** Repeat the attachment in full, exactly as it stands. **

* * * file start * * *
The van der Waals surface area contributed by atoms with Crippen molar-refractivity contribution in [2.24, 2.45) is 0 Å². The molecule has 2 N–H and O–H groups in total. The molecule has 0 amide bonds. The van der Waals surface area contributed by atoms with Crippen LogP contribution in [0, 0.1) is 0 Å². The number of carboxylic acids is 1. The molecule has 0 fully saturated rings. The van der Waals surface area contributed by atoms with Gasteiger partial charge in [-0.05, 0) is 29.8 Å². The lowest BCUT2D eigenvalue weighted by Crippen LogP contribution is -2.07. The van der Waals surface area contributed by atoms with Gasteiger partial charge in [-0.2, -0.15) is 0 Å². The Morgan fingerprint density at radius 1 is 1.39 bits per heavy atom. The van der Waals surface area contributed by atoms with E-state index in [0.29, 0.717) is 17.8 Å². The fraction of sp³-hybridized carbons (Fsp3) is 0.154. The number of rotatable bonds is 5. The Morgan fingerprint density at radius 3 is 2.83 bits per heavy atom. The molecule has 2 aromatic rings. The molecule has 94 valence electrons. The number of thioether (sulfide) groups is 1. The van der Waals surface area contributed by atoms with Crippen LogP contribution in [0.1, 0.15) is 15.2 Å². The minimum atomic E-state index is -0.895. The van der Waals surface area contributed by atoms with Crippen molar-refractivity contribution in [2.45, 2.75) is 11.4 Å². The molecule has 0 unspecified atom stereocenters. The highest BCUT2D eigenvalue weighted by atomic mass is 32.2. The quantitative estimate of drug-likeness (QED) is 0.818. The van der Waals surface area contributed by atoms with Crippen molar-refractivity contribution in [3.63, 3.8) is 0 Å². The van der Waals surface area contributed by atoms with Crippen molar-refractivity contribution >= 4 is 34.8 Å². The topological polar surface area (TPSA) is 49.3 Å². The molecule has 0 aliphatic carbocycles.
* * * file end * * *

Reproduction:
The van der Waals surface area contributed by atoms with Crippen molar-refractivity contribution in [2.24, 2.45) is 0 Å². The molecule has 2 N–H and O–H groups in total. The molecule has 0 amide bonds. The van der Waals surface area contributed by atoms with Crippen LogP contribution in [0, 0.1) is 0 Å². The number of carboxylic acids is 1. The molecule has 0 fully saturated rings. The van der Waals surface area contributed by atoms with Gasteiger partial charge in [-0.05, 0) is 29.8 Å². The lowest BCUT2D eigenvalue weighted by Crippen LogP contribution is -2.07. The van der Waals surface area contributed by atoms with Gasteiger partial charge in [-0.2, -0.15) is 0 Å². The Morgan fingerprint density at radius 1 is 1.39 bits per heavy atom. The van der Waals surface area contributed by atoms with E-state index in [0.29, 0.717) is 17.8 Å². The fraction of sp³-hybridized carbons (Fsp3) is 0.154. The number of rotatable bonds is 5. The Morgan fingerprint density at radius 3 is 2.83 bits per heavy atom. The molecule has 2 aromatic rings. The molecule has 94 valence electrons. The number of thioether (sulfide) groups is 1. The van der Waals surface area contributed by atoms with Crippen LogP contribution in [0.1, 0.15) is 15.2 Å². The minimum atomic E-state index is -0.895. The van der Waals surface area contributed by atoms with Crippen molar-refractivity contribution in [2.45, 2.75) is 11.4 Å². The molecule has 0 unspecified atom stereocenters. The highest BCUT2D eigenvalue weighted by atomic mass is 32.2. The quantitative estimate of drug-likeness (QED) is 0.818. The van der Waals surface area contributed by atoms with Crippen molar-refractivity contribution in [3.63, 3.8) is 0 Å². The van der Waals surface area contributed by atoms with Crippen molar-refractivity contribution >= 4 is 34.8 Å². The topological polar surface area (TPSA) is 49.3 Å². The molecule has 0 aliphatic carbocycles.